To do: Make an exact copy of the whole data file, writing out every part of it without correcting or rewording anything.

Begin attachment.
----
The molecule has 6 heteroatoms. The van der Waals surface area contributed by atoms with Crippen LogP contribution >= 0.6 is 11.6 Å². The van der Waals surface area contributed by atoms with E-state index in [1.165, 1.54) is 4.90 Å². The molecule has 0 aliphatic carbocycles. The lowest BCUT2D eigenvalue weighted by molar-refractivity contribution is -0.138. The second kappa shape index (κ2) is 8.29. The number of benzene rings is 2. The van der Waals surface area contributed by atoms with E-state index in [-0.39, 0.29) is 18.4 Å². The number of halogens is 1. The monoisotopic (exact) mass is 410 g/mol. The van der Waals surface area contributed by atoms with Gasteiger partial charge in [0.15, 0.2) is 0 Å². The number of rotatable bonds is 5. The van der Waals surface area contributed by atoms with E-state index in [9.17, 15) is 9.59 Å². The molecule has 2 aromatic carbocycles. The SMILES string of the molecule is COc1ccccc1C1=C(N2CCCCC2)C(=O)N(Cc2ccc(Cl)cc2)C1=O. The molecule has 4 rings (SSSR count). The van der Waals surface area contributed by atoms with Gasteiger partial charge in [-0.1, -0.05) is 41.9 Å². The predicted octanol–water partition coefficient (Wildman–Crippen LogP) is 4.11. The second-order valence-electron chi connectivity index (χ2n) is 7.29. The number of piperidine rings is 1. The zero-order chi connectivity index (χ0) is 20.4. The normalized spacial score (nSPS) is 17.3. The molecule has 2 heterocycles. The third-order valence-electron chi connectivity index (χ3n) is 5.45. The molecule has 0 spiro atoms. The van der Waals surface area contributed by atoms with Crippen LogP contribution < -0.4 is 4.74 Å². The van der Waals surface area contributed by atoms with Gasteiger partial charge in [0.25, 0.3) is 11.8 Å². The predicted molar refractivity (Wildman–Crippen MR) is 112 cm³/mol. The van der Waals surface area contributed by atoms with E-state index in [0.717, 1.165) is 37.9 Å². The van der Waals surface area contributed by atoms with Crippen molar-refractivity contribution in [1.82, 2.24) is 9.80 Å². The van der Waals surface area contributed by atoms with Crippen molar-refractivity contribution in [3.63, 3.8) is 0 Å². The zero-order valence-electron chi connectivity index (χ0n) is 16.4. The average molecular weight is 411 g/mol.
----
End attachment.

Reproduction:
The molecule has 6 heteroatoms. The van der Waals surface area contributed by atoms with Crippen LogP contribution >= 0.6 is 11.6 Å². The van der Waals surface area contributed by atoms with E-state index in [1.165, 1.54) is 4.90 Å². The molecule has 0 aliphatic carbocycles. The lowest BCUT2D eigenvalue weighted by molar-refractivity contribution is -0.138. The second kappa shape index (κ2) is 8.29. The number of benzene rings is 2. The van der Waals surface area contributed by atoms with E-state index in [-0.39, 0.29) is 18.4 Å². The number of halogens is 1. The monoisotopic (exact) mass is 410 g/mol. The van der Waals surface area contributed by atoms with Gasteiger partial charge in [0.15, 0.2) is 0 Å². The number of rotatable bonds is 5. The van der Waals surface area contributed by atoms with E-state index in [9.17, 15) is 9.59 Å². The molecule has 2 aromatic carbocycles. The SMILES string of the molecule is COc1ccccc1C1=C(N2CCCCC2)C(=O)N(Cc2ccc(Cl)cc2)C1=O. The molecule has 4 rings (SSSR count). The van der Waals surface area contributed by atoms with Gasteiger partial charge in [-0.1, -0.05) is 41.9 Å². The predicted octanol–water partition coefficient (Wildman–Crippen LogP) is 4.11. The second-order valence-electron chi connectivity index (χ2n) is 7.29. The number of piperidine rings is 1. The zero-order chi connectivity index (χ0) is 20.4. The normalized spacial score (nSPS) is 17.3. The molecule has 2 heterocycles. The third-order valence-electron chi connectivity index (χ3n) is 5.45. The molecule has 0 spiro atoms. The van der Waals surface area contributed by atoms with Crippen LogP contribution < -0.4 is 4.74 Å². The van der Waals surface area contributed by atoms with Gasteiger partial charge in [0.25, 0.3) is 11.8 Å². The predicted molar refractivity (Wildman–Crippen MR) is 112 cm³/mol. The van der Waals surface area contributed by atoms with E-state index in [0.717, 1.165) is 37.9 Å². The van der Waals surface area contributed by atoms with Crippen molar-refractivity contribution in [1.82, 2.24) is 9.80 Å². The van der Waals surface area contributed by atoms with Crippen molar-refractivity contribution in [3.63, 3.8) is 0 Å². The zero-order valence-electron chi connectivity index (χ0n) is 16.4. The average molecular weight is 411 g/mol.